Convoy PQ16 comes under air attack

HMS EMPIRE LAWRENCE, circa 1941, at anchor, with aircraft on catapult.

The pilot and flight mechanic of the Merchant Ship Fighter Unit, practice a 'scramble' to Hawker Sea Hurricane Mark I, V6733, on the steam-catapult of Catapult Armed Merchantman (CAM ship) SS EMPIRE DARWIN in the Mediterranean, while heading for North Africa in a convoy.

On the 21th May 1942 Convoy PQ16 left Iceland for Archangel, on the final leg of the journey to take munitions to Russia. Alexander Werth, a war correspondent recorded on 25th May that they were joined by a ‘little bastard’ – a Fokke-Wulf FW 200 Condor reconnaissance plane that stayed at a distance, circling the convoy out of range of the guns. It was considered too difficult a target to be worth risking the catapult launched Hurricane that was the convoys only aerial protection. In any event the convoys position would have already been reported. It was just a question of time before the German bombers based in northern Norway would arrive:

They appeared in the distance, on the starboard side, low above the water: three – four – five, then three more, then four or five after that, further to the right. We were all on deck – the R.A.F. boys, with their tin hats, and the deck-hands, the cabin boys – and we counted and watched. Eleven, twelve, thirteen ….

Something was already happening ahead of us. The gunners had rushed up to the gun-turrets. The two cruisers which had suddenly joined us earlier in the day and the destroyers on the edge of the convoy were firing like mad. It was a beautiful bright day the sea calm and blue like the Mediterranean, and the sky was now dotted with specks of smoke from the flak shells.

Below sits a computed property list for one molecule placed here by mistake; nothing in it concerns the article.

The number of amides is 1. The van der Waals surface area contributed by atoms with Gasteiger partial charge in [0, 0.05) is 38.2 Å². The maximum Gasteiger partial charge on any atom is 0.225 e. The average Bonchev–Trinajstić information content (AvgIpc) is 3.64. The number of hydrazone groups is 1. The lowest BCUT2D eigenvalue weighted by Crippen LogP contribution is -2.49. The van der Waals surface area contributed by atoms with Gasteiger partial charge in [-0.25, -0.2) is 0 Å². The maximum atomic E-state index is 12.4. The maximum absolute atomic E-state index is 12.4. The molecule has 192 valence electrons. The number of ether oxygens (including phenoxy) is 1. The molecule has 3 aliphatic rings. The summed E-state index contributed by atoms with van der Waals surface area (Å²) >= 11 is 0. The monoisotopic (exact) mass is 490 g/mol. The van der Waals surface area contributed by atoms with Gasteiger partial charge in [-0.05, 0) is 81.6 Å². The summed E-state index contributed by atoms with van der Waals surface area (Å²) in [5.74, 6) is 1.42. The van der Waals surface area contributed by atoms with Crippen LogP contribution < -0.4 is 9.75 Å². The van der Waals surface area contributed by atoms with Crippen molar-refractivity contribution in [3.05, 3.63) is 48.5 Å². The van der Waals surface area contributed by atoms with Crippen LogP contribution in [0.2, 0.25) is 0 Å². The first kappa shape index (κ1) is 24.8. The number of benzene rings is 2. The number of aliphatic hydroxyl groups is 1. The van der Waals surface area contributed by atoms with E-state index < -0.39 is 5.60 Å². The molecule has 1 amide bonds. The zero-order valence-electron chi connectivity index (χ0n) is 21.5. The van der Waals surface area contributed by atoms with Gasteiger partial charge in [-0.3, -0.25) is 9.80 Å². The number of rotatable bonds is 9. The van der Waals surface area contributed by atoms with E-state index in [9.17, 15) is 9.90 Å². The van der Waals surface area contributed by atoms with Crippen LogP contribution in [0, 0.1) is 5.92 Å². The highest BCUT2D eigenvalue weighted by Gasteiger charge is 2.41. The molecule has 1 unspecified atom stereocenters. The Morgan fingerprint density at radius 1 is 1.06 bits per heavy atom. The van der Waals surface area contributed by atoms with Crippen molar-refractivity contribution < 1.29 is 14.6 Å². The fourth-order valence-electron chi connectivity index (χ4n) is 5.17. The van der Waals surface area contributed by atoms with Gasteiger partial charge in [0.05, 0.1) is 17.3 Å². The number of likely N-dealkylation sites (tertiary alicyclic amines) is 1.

They went in a half- circle round the front of the convoy then, after a few seconds of suspense, they came right out of the sun. They swooped over us, two or three in succession, and from their yellow bellies the yellow eggs dropped, slowly obscenely. They were after the cruisers, in the middle of the convoy.

The tracer-bullets from our Oerlikons were rushing at the yellow belly of the Junker 88 as he swooped over us. A loud squeal, growing louder and louder, and then the explosion, as a stick of bombs landed between us and the destroyer, on the port side. Three pillars of water went high up in the air, and the ship shook. As he dived, almost to the water level, our tracer-bullets followed him, but he got out of their way and on the bridge Captain Dykes, wearing a wide navy-blue beret, was waving and shouting frantically: ’Don’t fire so low! You’re hitting the next ship’. …